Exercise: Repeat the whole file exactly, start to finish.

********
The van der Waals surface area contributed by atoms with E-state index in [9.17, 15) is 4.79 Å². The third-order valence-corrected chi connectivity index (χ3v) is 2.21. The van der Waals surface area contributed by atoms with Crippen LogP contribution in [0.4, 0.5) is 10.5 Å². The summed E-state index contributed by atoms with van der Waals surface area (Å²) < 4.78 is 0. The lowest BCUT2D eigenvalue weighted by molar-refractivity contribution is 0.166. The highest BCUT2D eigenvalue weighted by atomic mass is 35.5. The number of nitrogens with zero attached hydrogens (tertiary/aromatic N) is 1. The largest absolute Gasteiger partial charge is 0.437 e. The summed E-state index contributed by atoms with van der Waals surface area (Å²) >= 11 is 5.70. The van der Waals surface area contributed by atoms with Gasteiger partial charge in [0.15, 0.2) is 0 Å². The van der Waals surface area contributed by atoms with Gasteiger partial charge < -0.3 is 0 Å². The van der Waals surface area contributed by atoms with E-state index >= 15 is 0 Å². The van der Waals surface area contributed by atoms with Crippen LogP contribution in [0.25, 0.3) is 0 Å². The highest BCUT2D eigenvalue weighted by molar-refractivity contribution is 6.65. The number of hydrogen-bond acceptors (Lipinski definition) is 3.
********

The van der Waals surface area contributed by atoms with E-state index in [9.17, 15) is 4.79 Å². The third-order valence-corrected chi connectivity index (χ3v) is 2.21. The van der Waals surface area contributed by atoms with Crippen LogP contribution in [0.4, 0.5) is 10.5 Å². The summed E-state index contributed by atoms with van der Waals surface area (Å²) < 4.78 is 0. The lowest BCUT2D eigenvalue weighted by molar-refractivity contribution is 0.166. The highest BCUT2D eigenvalue weighted by atomic mass is 35.5. The number of nitrogens with zero attached hydrogens (tertiary/aromatic N) is 1. The largest absolute Gasteiger partial charge is 0.437 e. The summed E-state index contributed by atoms with van der Waals surface area (Å²) >= 11 is 5.70. The van der Waals surface area contributed by atoms with Gasteiger partial charge in [0.15, 0.2) is 0 Å². The van der Waals surface area contributed by atoms with Gasteiger partial charge < -0.3 is 0 Å². The van der Waals surface area contributed by atoms with E-state index >= 15 is 0 Å². The van der Waals surface area contributed by atoms with Crippen LogP contribution in [0.25, 0.3) is 0 Å². The highest BCUT2D eigenvalue weighted by molar-refractivity contribution is 6.65. The number of hydrogen-bond acceptors (Lipinski definition) is 3.